Each state cannot fight and win the war against Left-Wing Extremism
I do not want to use the word prescient to explain what I wrote last month. All I can say is that the inspired articles in the media suggesting the crumbling Maoist’s edifice made me queasy. While it is possible that the whole Maoist movement may implode at some point, for the moment it seems unlikely. Even more unlikely is State’s victory against it. I say this for two reasons.
One, the Maoists (not the hapless Tribal) — unlike insurgent groups in other parts of India — do not have any particular grievance against the State. In various Indian districts and states where they operate, they have tapped into the local grievances. From landlord-tiller injustice, caste prejudice, urban-rural divide, tribal-non-tribal conflict to the exploitative corporate mining, they straddle all these issues. They do not seek ‘resolution/ redressal’ on any of the issues they appear to be representing, because they do not believe in the existing system. There can be no talks because there is nothing they want to achieve through talks. Hence, their struggle will continue till the system has been turned upside down. Since the system does not show much propensity of being turned upside down, the conflict and the ensuing violence will continue.
Two, by aligning themselves with the poorest and the most marginalised people of the country, the Maoists have created a moral landscape for themselves to operate from, which they project as completely defensive.This automatically puts the State and instruments of the State in an amoral position, representative of oppression, avarice, inequality and injustice. This is the reason the Maoist movement in India has an intellectual and social context.
Faced with this two-pronged narrative, what does the State have? Opportunistic politicians, unimaginative bureaucracy and hamstrung Paramilitary forces. It is not that I don’t think Maoists can be defeated, only that we do not have a war-winning strategy against them. For the last 10 years that FORCE has been around, one phrase, ‘hard economics and hard policing’ has been bandied about to sum up government’s approach to tackle the Maoist challenge. No, officially, it is still not called an insurgency, though raging Congressmen these days do not hesitate to call Maoists, terrorists.
It’s a catchy phrase, but on the ground it does not really amount to much. Take for instance the economics side. By government’s own admission, more than half the funds allocated for the Maoist-infested districts have not been spent. And a substantial part of that which was spent has gone to fill the Maoist coffers.Infrastructural development has not kept to the deadlines, primarily because there are no contractors to bid for the government projects. In some areas, the Union government has sought the help of the Border Roads Organisation, but these are the highways and the bypass roads. And after hiding behind the bureaucratic procedures for the last two years, the government has decided now to fast-track issuing of Below Poverty Line (BPL) cards to the families in the 82 Maoist-affected districts.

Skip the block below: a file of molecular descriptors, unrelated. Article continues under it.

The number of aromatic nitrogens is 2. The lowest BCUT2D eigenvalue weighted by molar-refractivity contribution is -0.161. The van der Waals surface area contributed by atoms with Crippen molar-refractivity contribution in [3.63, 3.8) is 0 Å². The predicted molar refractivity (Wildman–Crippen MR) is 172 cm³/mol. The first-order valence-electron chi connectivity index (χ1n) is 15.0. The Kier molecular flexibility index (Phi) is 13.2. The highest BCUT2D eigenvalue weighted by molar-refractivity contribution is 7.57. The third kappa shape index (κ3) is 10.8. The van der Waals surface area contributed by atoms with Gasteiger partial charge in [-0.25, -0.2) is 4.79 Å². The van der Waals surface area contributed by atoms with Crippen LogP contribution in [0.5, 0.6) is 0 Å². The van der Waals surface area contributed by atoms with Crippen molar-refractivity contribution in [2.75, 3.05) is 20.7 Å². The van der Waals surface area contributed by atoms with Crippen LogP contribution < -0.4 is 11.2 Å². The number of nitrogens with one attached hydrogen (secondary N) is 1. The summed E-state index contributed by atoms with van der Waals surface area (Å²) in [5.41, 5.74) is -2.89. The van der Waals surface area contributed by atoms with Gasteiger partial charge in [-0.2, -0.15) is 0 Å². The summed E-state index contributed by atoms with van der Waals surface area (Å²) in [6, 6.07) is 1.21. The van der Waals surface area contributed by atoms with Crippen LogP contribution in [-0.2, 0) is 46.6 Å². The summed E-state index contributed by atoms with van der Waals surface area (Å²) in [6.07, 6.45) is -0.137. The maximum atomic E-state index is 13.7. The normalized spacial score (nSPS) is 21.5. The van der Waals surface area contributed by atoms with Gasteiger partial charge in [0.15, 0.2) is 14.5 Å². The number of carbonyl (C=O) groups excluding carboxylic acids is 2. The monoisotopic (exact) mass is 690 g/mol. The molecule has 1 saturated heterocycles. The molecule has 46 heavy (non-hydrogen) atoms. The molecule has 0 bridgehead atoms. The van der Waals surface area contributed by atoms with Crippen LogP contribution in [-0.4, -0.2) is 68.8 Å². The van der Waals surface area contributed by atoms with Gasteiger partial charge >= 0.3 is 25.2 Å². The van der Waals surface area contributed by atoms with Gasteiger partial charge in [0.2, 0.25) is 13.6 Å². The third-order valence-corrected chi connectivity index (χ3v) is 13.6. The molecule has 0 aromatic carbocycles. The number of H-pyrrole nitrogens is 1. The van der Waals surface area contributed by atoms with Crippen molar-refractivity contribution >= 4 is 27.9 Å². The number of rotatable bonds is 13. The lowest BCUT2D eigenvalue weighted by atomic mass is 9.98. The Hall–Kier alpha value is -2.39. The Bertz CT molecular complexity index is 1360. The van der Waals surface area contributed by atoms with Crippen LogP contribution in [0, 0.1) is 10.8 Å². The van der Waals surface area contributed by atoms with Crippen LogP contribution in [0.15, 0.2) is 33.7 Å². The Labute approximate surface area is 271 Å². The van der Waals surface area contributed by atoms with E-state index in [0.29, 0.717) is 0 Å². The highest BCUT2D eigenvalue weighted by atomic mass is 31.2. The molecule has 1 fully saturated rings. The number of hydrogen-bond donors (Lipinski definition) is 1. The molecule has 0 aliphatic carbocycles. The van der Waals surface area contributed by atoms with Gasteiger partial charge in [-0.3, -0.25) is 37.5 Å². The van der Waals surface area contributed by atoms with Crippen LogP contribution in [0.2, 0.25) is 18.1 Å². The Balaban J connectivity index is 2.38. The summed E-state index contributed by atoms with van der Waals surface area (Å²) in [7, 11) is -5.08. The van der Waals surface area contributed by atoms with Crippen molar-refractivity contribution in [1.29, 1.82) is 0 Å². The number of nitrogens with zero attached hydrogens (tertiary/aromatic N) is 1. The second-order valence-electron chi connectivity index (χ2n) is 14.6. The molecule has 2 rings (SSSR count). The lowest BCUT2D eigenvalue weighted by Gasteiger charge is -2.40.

But these are ameliorative measures which will have some utility, not much.The biggest reason for distress in middle India is the absolute marginalisation of the people — socially, politically and economically. On top of that, the vision of development that they are being shown is scary to say the least. It threatens to completely change their way of life by taking away their independence and reducing them to the state of serfs.It mocks their beliefs, it kicks their religious totems and it shreds their social fabric. It is a no-brainer that development is distressing, because the process is slow and painful; the benefits take a long time to come. Hence, as the first step, the Centre should prevail upon the state governments to rein in their greed and go slow in the exploitation of natural resources like minerals and forest produce.It is understandable that as economically laggard states, they are in a hurry to grow, but this growth will come at a huge cost.
On the policing front, the situation is no better. A substantial number of troops, about 80,000, have been inducted without corresponding equipment support to fight about 5,000-6,000 (MHA figures) Maoists. Operations are conducted in a unilateral and ad hoc manner with no clear end-game. If the end-game is to finish the Maoist menace, what does ‘finish’ imply? Or as the leaks from the MHA say, ‘flushing them out of their hideouts’, what will happen after they are flushed out? What if thousands of hapless tribal are flushed out as well along with the Maoists?What will happen to them?What if they are not part of the dallam (armed militia), only members of the sanghams(people’s militia)? Will they be collateral damage? For clarity on both ‘economics’ and ‘policing’ front, I believe the government must engage with the very people it vilifies; the grass-roots activists. Let them be the face of the government that the tribal see and work with. But for that, the State will have to be magnanimous and shun opportunism. Winning the war against the Maoists will be a long haul, but it is possible if we do it together and honestly.